Obviously, the expensive and fleeting nature of good booze makes it impractical, irresponsible, and wasteful to dive into. BUT, as I was once told by an elderly man at a VFW, “good liquor can make the common man feel as a king.” As a common, blue collar zilch myself, this approach only makes sense the older I get. Springing the extra money for seriously good liquor, wine, or whatever, makes for a memorable and informative experience (perhaps not king-like, but whatever), and keeps you from over drinking and fucking your life up because…fund wise…you couldn’t possibly get any more.

    For example, I truly appreciate and remember the time I sprung for a $120 bottle of Talisker 18 with a friend. But every stupid bottle of Cutty or JB I’ve gotten is hardly relegated to a foot note in my mind. $175 for a bottle of Remy XO, damn right I remember when, where and who I drank it with…even what we talked about it and learned from each other. Hard to do that with cheap booze, in my opinion. Usually just a blur of vague humor, odd pranks, and shitty sex. Keep in mind, I am hardly wealthy. Pay my bills, take care of my family, and not much left over. But, saving for something special to drink as opposed to “saving” money on cheap stuff to drink more often, is something I don’t understand.

    I could be over-blowing a simple topic, but I seem to be one of the few people that don’t mind the lifestyle stuff on this site, I just want to throw my opinion in to see if it jives with the impetus of the reviews I suppose.

    If I finally get the time, energy, and will to write up a liquor or fine wine review, I will certainly do so.

    1. Jeff says:

      What of those sad cases who keep a cheapo by the side just for contingency? The bad part of being a functioning wino is that you know you’ll be needing more but couldn’t dare to exhaust the good stuff in one night.

      1. OliveFox says:

        Wouldn’t a bottle of Popov do the trick better? At a certain point if you stop drinking for pleasure, the poison itself is hardly relevant. Unless there is some middle ground I am unaware of. Though, if you are trying to hide a problem from family and friends, wine is the perfect thing. Even though the term “wino” exists, people are less judgmental if you drink a ton of wine as opposed to liquor, and possibly even beer. Not sure why, maybe it is some sort of middle class myth perpetuated by housewives and mediocre chefs.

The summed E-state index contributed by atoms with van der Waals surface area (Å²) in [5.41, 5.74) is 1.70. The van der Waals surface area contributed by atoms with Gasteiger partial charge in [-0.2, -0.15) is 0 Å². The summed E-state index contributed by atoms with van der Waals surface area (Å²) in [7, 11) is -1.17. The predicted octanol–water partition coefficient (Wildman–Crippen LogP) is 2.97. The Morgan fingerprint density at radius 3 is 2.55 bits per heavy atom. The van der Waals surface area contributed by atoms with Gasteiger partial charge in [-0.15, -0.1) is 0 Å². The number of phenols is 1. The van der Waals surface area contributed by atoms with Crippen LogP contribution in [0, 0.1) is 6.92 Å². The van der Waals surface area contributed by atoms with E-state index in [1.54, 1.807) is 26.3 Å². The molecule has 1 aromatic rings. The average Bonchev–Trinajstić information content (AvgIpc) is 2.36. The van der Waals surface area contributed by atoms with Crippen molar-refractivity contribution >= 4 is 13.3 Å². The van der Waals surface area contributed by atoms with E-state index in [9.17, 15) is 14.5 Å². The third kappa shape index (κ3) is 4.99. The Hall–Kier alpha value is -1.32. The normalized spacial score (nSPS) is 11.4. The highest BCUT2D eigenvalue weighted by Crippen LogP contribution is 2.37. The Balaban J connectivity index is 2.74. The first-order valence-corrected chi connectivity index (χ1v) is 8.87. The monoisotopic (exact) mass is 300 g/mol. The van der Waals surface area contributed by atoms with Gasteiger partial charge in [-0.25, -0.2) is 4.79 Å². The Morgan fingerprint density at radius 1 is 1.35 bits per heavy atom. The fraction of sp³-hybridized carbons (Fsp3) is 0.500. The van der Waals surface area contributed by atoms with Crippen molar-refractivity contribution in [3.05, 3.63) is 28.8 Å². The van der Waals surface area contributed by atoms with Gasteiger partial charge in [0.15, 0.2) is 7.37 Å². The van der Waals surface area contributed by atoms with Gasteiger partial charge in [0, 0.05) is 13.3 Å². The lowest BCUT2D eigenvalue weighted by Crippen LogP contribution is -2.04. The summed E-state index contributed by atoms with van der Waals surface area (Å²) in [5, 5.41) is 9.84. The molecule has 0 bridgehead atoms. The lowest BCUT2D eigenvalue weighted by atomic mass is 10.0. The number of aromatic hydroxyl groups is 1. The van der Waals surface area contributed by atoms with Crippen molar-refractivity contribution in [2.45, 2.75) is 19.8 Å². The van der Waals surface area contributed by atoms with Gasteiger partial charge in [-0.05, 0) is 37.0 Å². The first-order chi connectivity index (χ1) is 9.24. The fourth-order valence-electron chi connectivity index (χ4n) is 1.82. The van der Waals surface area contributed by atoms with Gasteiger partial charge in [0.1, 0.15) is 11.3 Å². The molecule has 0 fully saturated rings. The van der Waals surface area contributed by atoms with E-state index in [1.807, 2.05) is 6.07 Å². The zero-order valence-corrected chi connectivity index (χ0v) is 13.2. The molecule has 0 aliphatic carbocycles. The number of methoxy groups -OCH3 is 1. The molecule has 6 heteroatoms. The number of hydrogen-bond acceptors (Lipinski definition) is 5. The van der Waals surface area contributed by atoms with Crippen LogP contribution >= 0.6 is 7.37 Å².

Anyhow, I didn’t say it earlier, but if you have a decent, privately owned liquor store in your town, support them instead of the supermarket or 7-11. That way, if you become friendly and known as an upstanding patron, you can talk them up and push for a certain quality and uniqueness in the spirits they stock, you purchase, and hopefully others try as well. Then maybe, just maybe, people can make a dent in the profits of macro-brewers, mainstream distillery and shill vineyards that trick hard working folks into thinking something is good just because it makes them drunk. Also, to hopefully oust the fraudulent hipster brands that claim authenticity without knowledge or craft (Green Hat gin, looking at you).

        The fuck am I talking about? Never realized I had so much to say on such an un-metal topic. Godflesh EP and “An Evil Shade of Grey” whilst I pound Salty Dogs and dig into some of the more off-beat bands in the DLA.